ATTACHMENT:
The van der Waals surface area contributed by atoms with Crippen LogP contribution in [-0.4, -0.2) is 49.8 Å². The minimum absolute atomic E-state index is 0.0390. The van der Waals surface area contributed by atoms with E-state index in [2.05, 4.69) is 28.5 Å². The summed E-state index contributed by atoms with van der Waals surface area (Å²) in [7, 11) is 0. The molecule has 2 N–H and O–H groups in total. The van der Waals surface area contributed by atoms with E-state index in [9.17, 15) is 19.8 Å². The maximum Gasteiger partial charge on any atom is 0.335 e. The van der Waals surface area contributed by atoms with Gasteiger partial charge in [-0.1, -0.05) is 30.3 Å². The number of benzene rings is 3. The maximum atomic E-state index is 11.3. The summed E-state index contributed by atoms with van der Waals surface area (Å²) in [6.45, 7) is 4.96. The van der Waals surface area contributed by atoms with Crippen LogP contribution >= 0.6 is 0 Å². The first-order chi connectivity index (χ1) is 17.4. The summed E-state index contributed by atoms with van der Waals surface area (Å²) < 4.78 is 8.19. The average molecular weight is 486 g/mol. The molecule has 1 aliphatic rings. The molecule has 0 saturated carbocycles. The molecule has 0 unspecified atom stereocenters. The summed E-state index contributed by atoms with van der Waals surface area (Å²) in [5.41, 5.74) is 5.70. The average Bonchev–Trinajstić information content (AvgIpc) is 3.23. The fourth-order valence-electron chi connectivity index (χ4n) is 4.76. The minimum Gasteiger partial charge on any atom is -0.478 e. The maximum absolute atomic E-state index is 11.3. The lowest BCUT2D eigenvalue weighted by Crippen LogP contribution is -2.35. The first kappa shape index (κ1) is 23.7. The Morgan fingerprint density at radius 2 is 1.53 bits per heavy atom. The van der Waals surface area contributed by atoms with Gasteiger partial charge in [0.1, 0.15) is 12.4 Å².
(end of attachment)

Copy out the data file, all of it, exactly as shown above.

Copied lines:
The van der Waals surface area contributed by atoms with Crippen LogP contribution in [-0.4, -0.2) is 49.8 Å². The minimum absolute atomic E-state index is 0.0390. The van der Waals surface area contributed by atoms with E-state index in [2.05, 4.69) is 28.5 Å². The summed E-state index contributed by atoms with van der Waals surface area (Å²) in [7, 11) is 0. The molecule has 2 N–H and O–H groups in total. The van der Waals surface area contributed by atoms with E-state index in [9.17, 15) is 19.8 Å². The maximum Gasteiger partial charge on any atom is 0.335 e. The van der Waals surface area contributed by atoms with Gasteiger partial charge in [-0.1, -0.05) is 30.3 Å². The number of benzene rings is 3. The maximum atomic E-state index is 11.3. The summed E-state index contributed by atoms with van der Waals surface area (Å²) in [6.45, 7) is 4.96. The van der Waals surface area contributed by atoms with Crippen LogP contribution >= 0.6 is 0 Å². The first-order chi connectivity index (χ1) is 17.4. The summed E-state index contributed by atoms with van der Waals surface area (Å²) < 4.78 is 8.19. The average molecular weight is 486 g/mol. The molecule has 1 aliphatic rings. The molecule has 0 saturated carbocycles. The molecule has 0 unspecified atom stereocenters. The summed E-state index contributed by atoms with van der Waals surface area (Å²) in [5.41, 5.74) is 5.70. The average Bonchev–Trinajstić information content (AvgIpc) is 3.23. The fourth-order valence-electron chi connectivity index (χ4n) is 4.76. The minimum Gasteiger partial charge on any atom is -0.478 e. The maximum absolute atomic E-state index is 11.3. The lowest BCUT2D eigenvalue weighted by Crippen LogP contribution is -2.35. The first kappa shape index (κ1) is 23.7. The Morgan fingerprint density at radius 2 is 1.53 bits per heavy atom. The van der Waals surface area contributed by atoms with Gasteiger partial charge in [0.1, 0.15) is 12.4 Å².